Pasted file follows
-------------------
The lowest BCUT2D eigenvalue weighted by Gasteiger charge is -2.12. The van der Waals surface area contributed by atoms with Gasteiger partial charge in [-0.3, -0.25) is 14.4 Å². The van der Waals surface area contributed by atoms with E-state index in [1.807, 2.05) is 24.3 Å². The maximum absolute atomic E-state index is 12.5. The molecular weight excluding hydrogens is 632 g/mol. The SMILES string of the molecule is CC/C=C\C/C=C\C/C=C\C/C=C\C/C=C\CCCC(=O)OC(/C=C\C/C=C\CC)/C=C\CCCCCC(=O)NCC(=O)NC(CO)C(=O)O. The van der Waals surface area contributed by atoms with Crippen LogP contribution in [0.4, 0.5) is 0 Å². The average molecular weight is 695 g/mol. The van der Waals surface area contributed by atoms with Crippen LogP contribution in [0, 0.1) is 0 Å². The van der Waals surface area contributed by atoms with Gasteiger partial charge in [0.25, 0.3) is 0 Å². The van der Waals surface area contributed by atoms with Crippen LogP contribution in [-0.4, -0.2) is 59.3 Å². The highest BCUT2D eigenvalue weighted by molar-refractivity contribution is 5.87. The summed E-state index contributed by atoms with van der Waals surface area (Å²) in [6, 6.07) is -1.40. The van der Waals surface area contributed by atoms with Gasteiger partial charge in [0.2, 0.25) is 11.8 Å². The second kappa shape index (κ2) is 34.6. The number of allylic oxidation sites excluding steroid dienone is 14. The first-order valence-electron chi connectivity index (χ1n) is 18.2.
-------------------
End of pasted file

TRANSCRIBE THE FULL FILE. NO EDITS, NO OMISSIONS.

The lowest BCUT2D eigenvalue weighted by Gasteiger charge is -2.12. The van der Waals surface area contributed by atoms with Gasteiger partial charge in [-0.3, -0.25) is 14.4 Å². The van der Waals surface area contributed by atoms with E-state index in [1.807, 2.05) is 24.3 Å². The maximum absolute atomic E-state index is 12.5. The molecular weight excluding hydrogens is 632 g/mol. The SMILES string of the molecule is CC/C=C\C/C=C\C/C=C\C/C=C\C/C=C\CCCC(=O)OC(/C=C\C/C=C\CC)/C=C\CCCCCC(=O)NCC(=O)NC(CO)C(=O)O. The van der Waals surface area contributed by atoms with Crippen LogP contribution in [0.4, 0.5) is 0 Å². The average molecular weight is 695 g/mol. The van der Waals surface area contributed by atoms with Crippen LogP contribution in [0, 0.1) is 0 Å². The van der Waals surface area contributed by atoms with Gasteiger partial charge in [0.25, 0.3) is 0 Å². The van der Waals surface area contributed by atoms with Crippen LogP contribution in [-0.4, -0.2) is 59.3 Å². The highest BCUT2D eigenvalue weighted by molar-refractivity contribution is 5.87. The summed E-state index contributed by atoms with van der Waals surface area (Å²) in [6, 6.07) is -1.40. The van der Waals surface area contributed by atoms with Gasteiger partial charge in [0.2, 0.25) is 11.8 Å². The second kappa shape index (κ2) is 34.6. The number of allylic oxidation sites excluding steroid dienone is 14. The first-order valence-electron chi connectivity index (χ1n) is 18.2.